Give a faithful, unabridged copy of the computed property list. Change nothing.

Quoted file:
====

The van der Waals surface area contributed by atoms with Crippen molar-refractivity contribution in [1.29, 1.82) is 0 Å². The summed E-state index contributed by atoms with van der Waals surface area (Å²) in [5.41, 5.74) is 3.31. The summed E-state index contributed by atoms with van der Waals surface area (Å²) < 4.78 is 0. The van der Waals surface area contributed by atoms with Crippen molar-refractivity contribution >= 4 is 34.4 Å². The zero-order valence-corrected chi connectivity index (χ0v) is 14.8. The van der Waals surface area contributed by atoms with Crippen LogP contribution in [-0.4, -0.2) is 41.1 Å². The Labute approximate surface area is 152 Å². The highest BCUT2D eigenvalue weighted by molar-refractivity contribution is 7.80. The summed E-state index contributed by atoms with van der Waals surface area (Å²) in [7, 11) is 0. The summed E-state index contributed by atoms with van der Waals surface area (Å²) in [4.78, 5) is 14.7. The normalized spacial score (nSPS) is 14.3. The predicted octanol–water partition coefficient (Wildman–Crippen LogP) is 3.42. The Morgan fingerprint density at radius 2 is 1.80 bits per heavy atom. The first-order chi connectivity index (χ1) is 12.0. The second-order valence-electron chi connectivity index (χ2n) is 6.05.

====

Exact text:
The van der Waals surface area contributed by atoms with Crippen molar-refractivity contribution in [1.29, 1.82) is 0 Å². The summed E-state index contributed by atoms with van der Waals surface area (Å²) in [5.41, 5.74) is 3.31. The summed E-state index contributed by atoms with van der Waals surface area (Å²) < 4.78 is 0. The van der Waals surface area contributed by atoms with Crippen molar-refractivity contribution >= 4 is 34.4 Å². The zero-order valence-corrected chi connectivity index (χ0v) is 14.8. The van der Waals surface area contributed by atoms with Crippen LogP contribution in [-0.4, -0.2) is 41.1 Å². The Labute approximate surface area is 152 Å². The highest BCUT2D eigenvalue weighted by molar-refractivity contribution is 7.80. The summed E-state index contributed by atoms with van der Waals surface area (Å²) in [7, 11) is 0. The summed E-state index contributed by atoms with van der Waals surface area (Å²) in [4.78, 5) is 14.7. The normalized spacial score (nSPS) is 14.3. The predicted octanol–water partition coefficient (Wildman–Crippen LogP) is 3.42. The Morgan fingerprint density at radius 2 is 1.80 bits per heavy atom. The first-order chi connectivity index (χ1) is 12.0. The second-order valence-electron chi connectivity index (χ2n) is 6.05.